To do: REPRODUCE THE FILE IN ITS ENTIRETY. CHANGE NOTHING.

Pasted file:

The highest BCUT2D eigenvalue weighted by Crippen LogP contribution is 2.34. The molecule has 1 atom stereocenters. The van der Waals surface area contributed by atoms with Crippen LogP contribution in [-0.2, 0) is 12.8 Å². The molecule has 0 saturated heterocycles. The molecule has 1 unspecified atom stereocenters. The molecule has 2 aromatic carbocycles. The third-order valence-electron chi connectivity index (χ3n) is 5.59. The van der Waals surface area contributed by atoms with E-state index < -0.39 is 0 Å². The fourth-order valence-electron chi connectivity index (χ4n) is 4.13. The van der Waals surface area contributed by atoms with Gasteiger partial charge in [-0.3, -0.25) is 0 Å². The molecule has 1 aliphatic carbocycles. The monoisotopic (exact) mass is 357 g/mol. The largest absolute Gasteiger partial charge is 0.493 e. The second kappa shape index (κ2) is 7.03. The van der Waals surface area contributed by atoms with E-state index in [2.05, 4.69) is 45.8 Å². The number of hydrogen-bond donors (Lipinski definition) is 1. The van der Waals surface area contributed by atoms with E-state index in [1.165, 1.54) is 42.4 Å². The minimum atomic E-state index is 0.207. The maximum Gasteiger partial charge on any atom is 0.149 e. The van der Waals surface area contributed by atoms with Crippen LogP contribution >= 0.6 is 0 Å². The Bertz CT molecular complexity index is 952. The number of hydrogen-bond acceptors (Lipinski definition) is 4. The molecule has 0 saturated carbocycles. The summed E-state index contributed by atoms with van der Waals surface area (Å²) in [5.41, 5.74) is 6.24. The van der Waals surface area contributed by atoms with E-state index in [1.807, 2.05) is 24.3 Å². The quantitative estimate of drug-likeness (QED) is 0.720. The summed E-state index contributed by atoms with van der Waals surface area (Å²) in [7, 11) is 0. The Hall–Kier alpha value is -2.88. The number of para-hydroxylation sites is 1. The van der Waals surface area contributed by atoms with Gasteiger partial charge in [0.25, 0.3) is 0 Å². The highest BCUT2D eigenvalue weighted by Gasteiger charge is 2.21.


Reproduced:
The highest BCUT2D eigenvalue weighted by Crippen LogP contribution is 2.34. The molecule has 1 atom stereocenters. The van der Waals surface area contributed by atoms with Crippen LogP contribution in [-0.2, 0) is 12.8 Å². The molecule has 0 saturated heterocycles. The molecule has 1 unspecified atom stereocenters. The molecule has 2 aromatic carbocycles. The third-order valence-electron chi connectivity index (χ3n) is 5.59. The van der Waals surface area contributed by atoms with E-state index < -0.39 is 0 Å². The fourth-order valence-electron chi connectivity index (χ4n) is 4.13. The van der Waals surface area contributed by atoms with Gasteiger partial charge in [-0.3, -0.25) is 0 Å². The molecule has 1 aliphatic carbocycles. The monoisotopic (exact) mass is 357 g/mol. The largest absolute Gasteiger partial charge is 0.493 e. The second kappa shape index (κ2) is 7.03. The van der Waals surface area contributed by atoms with E-state index in [2.05, 4.69) is 45.8 Å². The number of hydrogen-bond donors (Lipinski definition) is 1. The van der Waals surface area contributed by atoms with E-state index in [1.165, 1.54) is 42.4 Å². The minimum atomic E-state index is 0.207. The maximum Gasteiger partial charge on any atom is 0.149 e. The van der Waals surface area contributed by atoms with Crippen LogP contribution >= 0.6 is 0 Å². The Bertz CT molecular complexity index is 952. The number of hydrogen-bond acceptors (Lipinski definition) is 4. The molecule has 0 saturated carbocycles. The summed E-state index contributed by atoms with van der Waals surface area (Å²) in [5.41, 5.74) is 6.24. The van der Waals surface area contributed by atoms with E-state index in [1.807, 2.05) is 24.3 Å². The quantitative estimate of drug-likeness (QED) is 0.720. The summed E-state index contributed by atoms with van der Waals surface area (Å²) in [7, 11) is 0. The Hall–Kier alpha value is -2.88. The number of para-hydroxylation sites is 1. The van der Waals surface area contributed by atoms with Gasteiger partial charge in [0.25, 0.3) is 0 Å². The highest BCUT2D eigenvalue weighted by Gasteiger charge is 2.21.